The scalpel is a wondrously simple and effective tool that has saved many lives. But from the vantage point of a human cell, a scalpel is about as precise as an incoming asteroid. The processes that constitute life and death, health and disease, occur within cells on the scale of billionths of a meter (nanometers). This is roughly the dimension of the DNA double helix, the proteins issuing from the genetic code, and all the other macromolecules that float in the aqueous environment of the living cell. The ultimate medical toolkit is not the scalpel and suturing needle; it is a set of tools small enough to go right inside the cell and repair individual DNA molecules or proteins the way a mechanic adjusts the timing belt on a Honda Civic.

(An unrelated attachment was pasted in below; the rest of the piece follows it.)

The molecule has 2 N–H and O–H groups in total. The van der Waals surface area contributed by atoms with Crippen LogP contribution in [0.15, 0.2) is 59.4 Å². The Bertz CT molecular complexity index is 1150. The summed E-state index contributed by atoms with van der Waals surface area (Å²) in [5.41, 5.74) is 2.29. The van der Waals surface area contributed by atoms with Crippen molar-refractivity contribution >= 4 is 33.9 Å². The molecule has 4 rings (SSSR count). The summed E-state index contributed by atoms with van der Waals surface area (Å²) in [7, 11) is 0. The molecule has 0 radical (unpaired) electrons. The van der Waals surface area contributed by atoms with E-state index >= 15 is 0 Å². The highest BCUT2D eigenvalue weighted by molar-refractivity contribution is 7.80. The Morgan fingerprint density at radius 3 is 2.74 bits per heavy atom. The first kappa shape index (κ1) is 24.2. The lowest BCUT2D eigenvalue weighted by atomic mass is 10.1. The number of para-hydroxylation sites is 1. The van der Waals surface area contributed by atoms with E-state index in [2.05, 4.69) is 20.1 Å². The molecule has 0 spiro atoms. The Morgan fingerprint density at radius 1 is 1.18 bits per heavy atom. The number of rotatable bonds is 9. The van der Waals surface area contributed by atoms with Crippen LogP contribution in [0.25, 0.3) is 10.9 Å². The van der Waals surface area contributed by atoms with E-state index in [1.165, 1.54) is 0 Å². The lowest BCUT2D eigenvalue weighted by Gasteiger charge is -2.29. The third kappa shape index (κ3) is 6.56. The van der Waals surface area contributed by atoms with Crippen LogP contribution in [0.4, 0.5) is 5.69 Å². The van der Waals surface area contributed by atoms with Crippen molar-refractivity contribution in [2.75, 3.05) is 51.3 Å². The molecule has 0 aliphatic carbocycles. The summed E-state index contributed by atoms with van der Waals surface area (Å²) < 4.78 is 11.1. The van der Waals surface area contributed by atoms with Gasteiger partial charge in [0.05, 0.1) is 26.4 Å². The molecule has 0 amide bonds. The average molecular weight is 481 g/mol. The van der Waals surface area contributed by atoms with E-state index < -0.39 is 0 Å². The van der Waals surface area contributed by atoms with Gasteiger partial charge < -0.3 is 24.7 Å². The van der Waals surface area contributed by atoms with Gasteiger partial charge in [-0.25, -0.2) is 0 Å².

Enter nanomedicine. As described in this issue’s Special Report, nanomedicine is the application of techniques from materials science to the world of biomedicine. It could provide just the molecular toolkit the doctor ordered. One tool in the box would be “quantum dots,” described in Senior Editor David Rotman’s story as molecule-sized aggregates of semiconductor atoms that attach themselves to specific biological structures and light up with a message: “I’m stuck right here on this cancer protein,” for instance. Like a flare dropped from an airplane, this signal would trigger a volley of artillery fire in the form of chemotherapeutic agents.